Understanding or empathising with the other person’s motivations does not obligate you to justify their behaviour. It can, however, assist you in making sense of their behaviour and feeling less hurt and confused as a result of it.
3. Recognize that the hurtful behaviour of the other person is not your fault. Remember that the other person chose to act the way they did, regardless of what led up to your hurtful encounter with them. Their actions reveal more about them than they reveal about you.
Recognize, on the other hand, that the other person does not control your feelings or behaviours. It’s okay to be hurt, but remember that your hurt feelings are entirely your own.
4. Instead of ignoring the other person, focus on solving the problem. Ignoring someone is not always a good or healthy way to resolve a conflict. In fact, ignoring someone or giving them the silent treatment on purpose can be extremely harmful. If the person who hurt you is a friend, loved one, significant other, or coworker, talking to them about how you feel and discussing solutions is usually a better option.
For example, you could say, “I’m really offended when you call me immature during an argument.” Can we work on finding better ways to express our frustration with one another without resorting to insults?”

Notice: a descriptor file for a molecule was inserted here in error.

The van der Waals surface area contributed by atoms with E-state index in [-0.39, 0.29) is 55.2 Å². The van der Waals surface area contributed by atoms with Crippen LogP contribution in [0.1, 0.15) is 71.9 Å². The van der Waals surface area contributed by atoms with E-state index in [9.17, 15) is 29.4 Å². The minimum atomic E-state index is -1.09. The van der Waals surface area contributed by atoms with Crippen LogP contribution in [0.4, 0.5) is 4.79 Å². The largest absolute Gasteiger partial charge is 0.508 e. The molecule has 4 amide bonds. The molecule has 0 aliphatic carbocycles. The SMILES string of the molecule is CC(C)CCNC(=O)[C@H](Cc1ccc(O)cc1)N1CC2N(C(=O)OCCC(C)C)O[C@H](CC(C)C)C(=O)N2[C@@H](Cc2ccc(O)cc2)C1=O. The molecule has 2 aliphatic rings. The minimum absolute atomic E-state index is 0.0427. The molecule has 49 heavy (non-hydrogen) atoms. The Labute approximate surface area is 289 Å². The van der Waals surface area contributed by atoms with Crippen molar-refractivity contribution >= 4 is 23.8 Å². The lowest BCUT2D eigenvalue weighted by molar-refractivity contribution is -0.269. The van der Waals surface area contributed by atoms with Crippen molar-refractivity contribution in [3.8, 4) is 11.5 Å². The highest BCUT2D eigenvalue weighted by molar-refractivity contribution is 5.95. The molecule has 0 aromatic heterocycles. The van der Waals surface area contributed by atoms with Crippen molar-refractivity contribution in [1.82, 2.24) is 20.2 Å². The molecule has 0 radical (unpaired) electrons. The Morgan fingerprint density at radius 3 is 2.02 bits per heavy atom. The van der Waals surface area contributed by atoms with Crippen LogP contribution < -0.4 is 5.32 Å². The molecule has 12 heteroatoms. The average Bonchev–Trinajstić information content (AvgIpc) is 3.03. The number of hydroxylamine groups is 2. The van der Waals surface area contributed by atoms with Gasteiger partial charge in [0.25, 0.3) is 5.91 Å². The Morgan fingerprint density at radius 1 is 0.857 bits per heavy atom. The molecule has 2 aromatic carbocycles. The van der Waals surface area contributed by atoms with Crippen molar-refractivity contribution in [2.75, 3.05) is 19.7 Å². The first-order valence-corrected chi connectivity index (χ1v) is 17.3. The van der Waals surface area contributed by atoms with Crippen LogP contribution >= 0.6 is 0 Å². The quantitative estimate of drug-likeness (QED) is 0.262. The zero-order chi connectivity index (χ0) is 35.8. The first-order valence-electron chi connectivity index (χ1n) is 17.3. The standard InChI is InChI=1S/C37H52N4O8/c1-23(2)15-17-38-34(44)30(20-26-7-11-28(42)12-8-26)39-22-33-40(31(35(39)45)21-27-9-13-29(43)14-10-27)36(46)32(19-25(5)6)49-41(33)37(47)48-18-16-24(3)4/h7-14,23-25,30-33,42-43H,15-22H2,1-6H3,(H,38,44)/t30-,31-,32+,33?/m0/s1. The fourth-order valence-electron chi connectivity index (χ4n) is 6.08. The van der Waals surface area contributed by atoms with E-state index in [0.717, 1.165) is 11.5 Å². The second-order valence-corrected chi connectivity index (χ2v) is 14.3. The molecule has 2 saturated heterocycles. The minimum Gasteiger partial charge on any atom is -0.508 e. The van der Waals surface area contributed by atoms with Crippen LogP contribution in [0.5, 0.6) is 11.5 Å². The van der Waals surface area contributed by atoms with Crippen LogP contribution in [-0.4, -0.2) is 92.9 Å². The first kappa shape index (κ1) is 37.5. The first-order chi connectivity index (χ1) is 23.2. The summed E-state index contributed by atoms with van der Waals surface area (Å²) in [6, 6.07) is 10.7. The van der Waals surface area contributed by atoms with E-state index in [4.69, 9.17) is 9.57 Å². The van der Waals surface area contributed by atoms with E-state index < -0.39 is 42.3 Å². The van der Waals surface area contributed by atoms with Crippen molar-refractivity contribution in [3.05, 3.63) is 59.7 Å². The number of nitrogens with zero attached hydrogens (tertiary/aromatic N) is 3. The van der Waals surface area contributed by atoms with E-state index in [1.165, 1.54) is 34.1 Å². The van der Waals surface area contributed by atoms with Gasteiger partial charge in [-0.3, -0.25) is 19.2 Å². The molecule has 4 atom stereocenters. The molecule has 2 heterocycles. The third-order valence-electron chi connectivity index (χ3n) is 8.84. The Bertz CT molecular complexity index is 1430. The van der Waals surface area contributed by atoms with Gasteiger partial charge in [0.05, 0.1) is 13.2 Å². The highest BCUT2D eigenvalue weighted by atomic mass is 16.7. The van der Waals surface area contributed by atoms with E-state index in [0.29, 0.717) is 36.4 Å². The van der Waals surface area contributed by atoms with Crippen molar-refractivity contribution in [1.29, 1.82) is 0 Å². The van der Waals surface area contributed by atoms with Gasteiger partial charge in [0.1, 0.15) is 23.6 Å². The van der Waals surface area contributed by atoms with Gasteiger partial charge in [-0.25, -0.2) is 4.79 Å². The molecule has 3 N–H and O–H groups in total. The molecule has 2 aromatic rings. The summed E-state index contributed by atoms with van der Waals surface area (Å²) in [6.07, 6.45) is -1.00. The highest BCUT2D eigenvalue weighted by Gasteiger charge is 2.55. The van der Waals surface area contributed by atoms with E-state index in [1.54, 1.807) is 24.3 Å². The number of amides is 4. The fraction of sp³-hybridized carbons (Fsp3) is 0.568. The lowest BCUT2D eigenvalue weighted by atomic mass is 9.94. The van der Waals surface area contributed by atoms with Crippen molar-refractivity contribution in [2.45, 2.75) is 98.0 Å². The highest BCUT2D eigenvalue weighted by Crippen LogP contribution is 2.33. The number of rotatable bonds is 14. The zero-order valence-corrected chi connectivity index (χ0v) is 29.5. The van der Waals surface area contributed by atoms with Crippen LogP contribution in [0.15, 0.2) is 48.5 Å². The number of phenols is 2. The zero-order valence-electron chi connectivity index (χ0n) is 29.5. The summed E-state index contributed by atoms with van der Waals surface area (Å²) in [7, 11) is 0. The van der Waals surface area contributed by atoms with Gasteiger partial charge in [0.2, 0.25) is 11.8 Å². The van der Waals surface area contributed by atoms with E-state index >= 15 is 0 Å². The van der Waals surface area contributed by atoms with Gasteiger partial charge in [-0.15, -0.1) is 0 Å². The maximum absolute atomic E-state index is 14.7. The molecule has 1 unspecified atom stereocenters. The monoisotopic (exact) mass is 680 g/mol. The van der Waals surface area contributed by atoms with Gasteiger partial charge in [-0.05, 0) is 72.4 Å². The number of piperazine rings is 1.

5. If possible, keep your contact with the person to a minimum. If you’re dealing with someone who consistently hurts you or disregards your boundaries, your best bet may be to avoid them as much as possible or to cut ties entirely. If you believe you owe the person an explanation for why you are avoiding them, tell them calmly that you have been repeatedly hurt by their behaviour and are cutting ties for your own good.
If you can’t avoid the person entirely, such as a coworker or a family member who lives with you, be civil but don’t seek their company. If possible, have a second person with you when you need to interact with them.